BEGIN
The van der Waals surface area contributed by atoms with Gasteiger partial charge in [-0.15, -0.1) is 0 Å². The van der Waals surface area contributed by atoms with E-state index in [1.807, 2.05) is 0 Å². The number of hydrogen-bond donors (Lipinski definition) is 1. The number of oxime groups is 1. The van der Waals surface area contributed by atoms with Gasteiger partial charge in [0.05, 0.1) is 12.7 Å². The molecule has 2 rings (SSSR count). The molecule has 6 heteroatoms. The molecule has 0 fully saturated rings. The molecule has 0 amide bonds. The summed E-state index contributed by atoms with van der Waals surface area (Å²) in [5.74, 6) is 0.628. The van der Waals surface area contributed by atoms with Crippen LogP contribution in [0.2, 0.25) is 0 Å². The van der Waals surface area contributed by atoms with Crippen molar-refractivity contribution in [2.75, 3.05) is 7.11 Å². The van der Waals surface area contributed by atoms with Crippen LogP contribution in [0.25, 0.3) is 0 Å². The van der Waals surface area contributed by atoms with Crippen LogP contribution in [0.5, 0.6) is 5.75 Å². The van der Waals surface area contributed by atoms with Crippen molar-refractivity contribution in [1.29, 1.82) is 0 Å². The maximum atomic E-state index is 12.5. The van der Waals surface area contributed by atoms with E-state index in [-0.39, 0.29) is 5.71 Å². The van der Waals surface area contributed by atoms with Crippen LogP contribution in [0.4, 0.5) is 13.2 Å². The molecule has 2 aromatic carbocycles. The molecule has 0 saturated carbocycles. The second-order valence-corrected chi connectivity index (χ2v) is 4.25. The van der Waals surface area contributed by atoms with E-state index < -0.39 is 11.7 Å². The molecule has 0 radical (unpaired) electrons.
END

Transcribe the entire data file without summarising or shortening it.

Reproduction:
The van der Waals surface area contributed by atoms with Gasteiger partial charge in [-0.15, -0.1) is 0 Å². The van der Waals surface area contributed by atoms with E-state index in [1.807, 2.05) is 0 Å². The number of hydrogen-bond donors (Lipinski definition) is 1. The number of oxime groups is 1. The van der Waals surface area contributed by atoms with Gasteiger partial charge in [0.05, 0.1) is 12.7 Å². The molecule has 2 rings (SSSR count). The molecule has 6 heteroatoms. The molecule has 0 fully saturated rings. The molecule has 0 amide bonds. The summed E-state index contributed by atoms with van der Waals surface area (Å²) in [5.74, 6) is 0.628. The van der Waals surface area contributed by atoms with Crippen LogP contribution in [0.2, 0.25) is 0 Å². The van der Waals surface area contributed by atoms with Crippen molar-refractivity contribution in [2.75, 3.05) is 7.11 Å². The van der Waals surface area contributed by atoms with Crippen LogP contribution in [0.25, 0.3) is 0 Å². The van der Waals surface area contributed by atoms with Crippen LogP contribution in [0.5, 0.6) is 5.75 Å². The van der Waals surface area contributed by atoms with Crippen molar-refractivity contribution in [1.29, 1.82) is 0 Å². The maximum atomic E-state index is 12.5. The van der Waals surface area contributed by atoms with E-state index in [-0.39, 0.29) is 5.71 Å². The van der Waals surface area contributed by atoms with Crippen LogP contribution in [0.4, 0.5) is 13.2 Å². The molecule has 2 aromatic carbocycles. The molecule has 0 saturated carbocycles. The second-order valence-corrected chi connectivity index (χ2v) is 4.25. The van der Waals surface area contributed by atoms with E-state index < -0.39 is 11.7 Å². The molecule has 0 radical (unpaired) electrons.